Tour de force is French for feat of strength. In English, we use it to describe a particularly impressive display of skill and effort. The phrase came to English in the early 19th century, and it has become increasingly common ever since. Today, we use it not only as a noun phrase but also as a phrasal adjective.
There is no reason to hyphenate tour de force when it’s a noun phrase (e.g., her performance was a tour de force), but hyphenating it makes sense when it’s a phrasal adjective (she gave a tour-de-force performance). But it often goes unhyphenated even as a phrasal adjective.
We tend to italicize words and phrases from other languages when they are new to English, but tour de force is no longer new, so there’s no need to italicize it in normal use. But because tour and force are English words, some publications still italicize it to avoid confusion.
In French, the plural of tour de force is tours de force. In English, both tours de force and tour de forces are used (the former about twice as often as the latter).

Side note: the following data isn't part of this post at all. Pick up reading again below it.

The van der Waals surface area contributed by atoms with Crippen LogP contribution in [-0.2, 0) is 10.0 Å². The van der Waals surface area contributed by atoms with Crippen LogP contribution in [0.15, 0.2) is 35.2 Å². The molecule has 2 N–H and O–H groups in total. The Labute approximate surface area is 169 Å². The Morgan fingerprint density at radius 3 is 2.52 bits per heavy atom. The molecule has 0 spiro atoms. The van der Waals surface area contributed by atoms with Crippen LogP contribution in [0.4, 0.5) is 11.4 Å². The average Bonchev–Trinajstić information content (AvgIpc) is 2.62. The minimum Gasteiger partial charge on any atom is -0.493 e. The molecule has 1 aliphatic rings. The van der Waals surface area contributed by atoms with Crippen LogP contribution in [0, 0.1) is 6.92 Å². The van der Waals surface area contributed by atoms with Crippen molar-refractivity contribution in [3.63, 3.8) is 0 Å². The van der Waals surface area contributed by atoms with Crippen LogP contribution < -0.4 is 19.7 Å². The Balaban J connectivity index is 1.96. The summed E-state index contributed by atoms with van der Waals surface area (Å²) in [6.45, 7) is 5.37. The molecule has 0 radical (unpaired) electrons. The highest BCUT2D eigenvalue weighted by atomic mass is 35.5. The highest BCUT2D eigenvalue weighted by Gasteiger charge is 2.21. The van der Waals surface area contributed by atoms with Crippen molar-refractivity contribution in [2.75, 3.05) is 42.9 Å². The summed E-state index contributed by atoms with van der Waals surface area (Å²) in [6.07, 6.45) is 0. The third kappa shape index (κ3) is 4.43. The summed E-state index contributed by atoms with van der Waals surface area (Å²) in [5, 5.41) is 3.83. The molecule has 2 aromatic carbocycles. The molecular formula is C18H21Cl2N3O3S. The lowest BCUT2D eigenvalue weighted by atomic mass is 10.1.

Lord Byron thought proper, as a sort of tour de force, to versify, in his Don Juan, passages taken from prose works. [Fraser’s Magazine for Town and Country (1839)]
To pass this examination is a tour de force of which very few men are capable, owing to the general inability of the average mortal to take in abstract conceptions. [Music: a monthly magazine … (1895)]
At the same time, the trans-Atlantic flight is still a tour de force, as it will possibly be a very long time before we can hope to see an America-to-Ireland service. [New York Times (1919)]
It was an organizational tour de force. The French overlooked nothing, except the spirit of the Olympics with its emphasis on brotherhood and fellowship. [Calgary Herald (1968)]
Despite his late dismissal, Ponting allowed himself a touch of satisfaction as he looked back on his tour-de-force innings. [Daily Mail (2005)]
Nigel Hawthorne, best known as Sir Humphrey Appleby, delivers a tour de force performance as the king. [The Australian (2012)]